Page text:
Having spent twenty years of leaves-and-summers-at-home trying to support the village church, in the summer of 2008 I came to the conclusion that I could not stand another Family Service, I did not like the condescending preaching and overpowering sense of Puritan righteousness, the tiresome sub-liturgical gimmicks and the lack of focus on the Sacraments. I had done my bit, I had played ghastly ditties on the Rector's keyboard, I had done several years as Lay Chairman of the PCC (including during interregna), I had composed a Terrier and Inventory as long as a scholarly article (and all this despite the fact that the Rector had been so rude to Caroline that she had actually had to show him the door, because of which none of the family ever went to the village church). Anyway, by 2008, frankly I felt in need of nourishment, I needed to be worshipping somewhere where I could exercise my mind - and for that matter my voice - sing with the understanding also. Much of what I did for the village church I continue to do - I have just rewritten the Terrier, I do the bookstall at the fête, but I now do it while also being able to exercise my soul in a place where it feels at home.
And that is exactly what I felt when I first came to an Evensong and Benediction at S. Michael's, as part of a congregation of two. I had been very much an Anglo-Catholic in my teens at boarding school and college, so coming to a place with the Reserved Sacrament, with good music and sermons (and lectures) and familiar and predictable patterns of prayer was like putting on a comfortable and well worn coat. For the first time in ages in public worship in England I did not feel self-conscious and so was able to turn and try and be conscious of God. There was also the wonderful music. I sang in a church choir in America, which is good and well-drilled and so on - S. Mike's is all of that and also FUN.
Relationship to St Michael's
I have enjoyed singing, I have made friends, I have tried to put something back by promoting our participation in the Food Bank. I think S. Michael's is one of the best-kept secrets of Exeter, and I would love more people to find it.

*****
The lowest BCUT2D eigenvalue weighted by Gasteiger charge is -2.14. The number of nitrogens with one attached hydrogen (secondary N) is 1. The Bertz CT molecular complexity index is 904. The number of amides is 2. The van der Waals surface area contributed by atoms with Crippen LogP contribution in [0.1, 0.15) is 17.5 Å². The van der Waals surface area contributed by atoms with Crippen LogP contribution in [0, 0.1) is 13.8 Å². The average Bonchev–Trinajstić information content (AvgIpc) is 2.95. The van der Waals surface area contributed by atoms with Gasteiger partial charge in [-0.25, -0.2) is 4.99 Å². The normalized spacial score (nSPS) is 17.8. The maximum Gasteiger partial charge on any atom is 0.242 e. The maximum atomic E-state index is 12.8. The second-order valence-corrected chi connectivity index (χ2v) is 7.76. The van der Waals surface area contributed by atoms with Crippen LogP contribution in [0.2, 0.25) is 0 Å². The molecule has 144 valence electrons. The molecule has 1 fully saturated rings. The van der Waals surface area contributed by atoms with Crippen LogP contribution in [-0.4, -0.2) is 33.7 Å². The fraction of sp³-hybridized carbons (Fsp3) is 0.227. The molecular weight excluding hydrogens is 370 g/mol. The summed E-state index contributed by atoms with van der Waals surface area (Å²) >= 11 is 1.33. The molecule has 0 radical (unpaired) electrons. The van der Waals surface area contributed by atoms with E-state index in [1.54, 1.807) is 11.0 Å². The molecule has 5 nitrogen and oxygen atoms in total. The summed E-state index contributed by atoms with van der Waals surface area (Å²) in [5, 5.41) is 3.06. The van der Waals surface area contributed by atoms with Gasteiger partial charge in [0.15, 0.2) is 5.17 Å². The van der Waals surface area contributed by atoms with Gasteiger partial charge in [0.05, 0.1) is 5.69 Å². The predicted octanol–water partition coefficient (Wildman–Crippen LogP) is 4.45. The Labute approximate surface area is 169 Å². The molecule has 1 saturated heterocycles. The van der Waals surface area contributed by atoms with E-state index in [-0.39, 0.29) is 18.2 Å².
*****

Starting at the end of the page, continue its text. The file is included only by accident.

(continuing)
Oliver was formerly Chapel Warden at St Michael's.
Richard William Parker
Richard William Parker, born 25th June 1967.
"I became an archaeologist by mistake (like most of the other decisions in my life). I went out, wrapped in a suit and tie at the insistence of my mother, and knocked on doors until someone gave me a job. I remember walking into the city museum’s Archaeological Field Unit and gabbling, bright red with embarrassment; 'I can do that....'. They sent me to volunteer on the excavations at Cricklepit Mill and, one morning, while I was lying asleep in a puddle, the late Mr Henderson crept over the craters and barbed wire, shook me by the shoulder to wake me and said 'Would you like to work for us?' I kid you not. This is really how I began my glistening career.
"I am now a freelance archaeologist, specialising in the recording and interpretation of historic buildings including ecclesiastical structures, vernacular housing and industrial, agricultural and military structures in both urban and rural contexts. I am widely published in local journals, and less widely so in national journals. My reconstruction drawings of ancient buildings and townscapes are well known and loved in the area and also further afield. I am a committee member of the Devon Buildings Group and a Chapel Warden of St Michael's.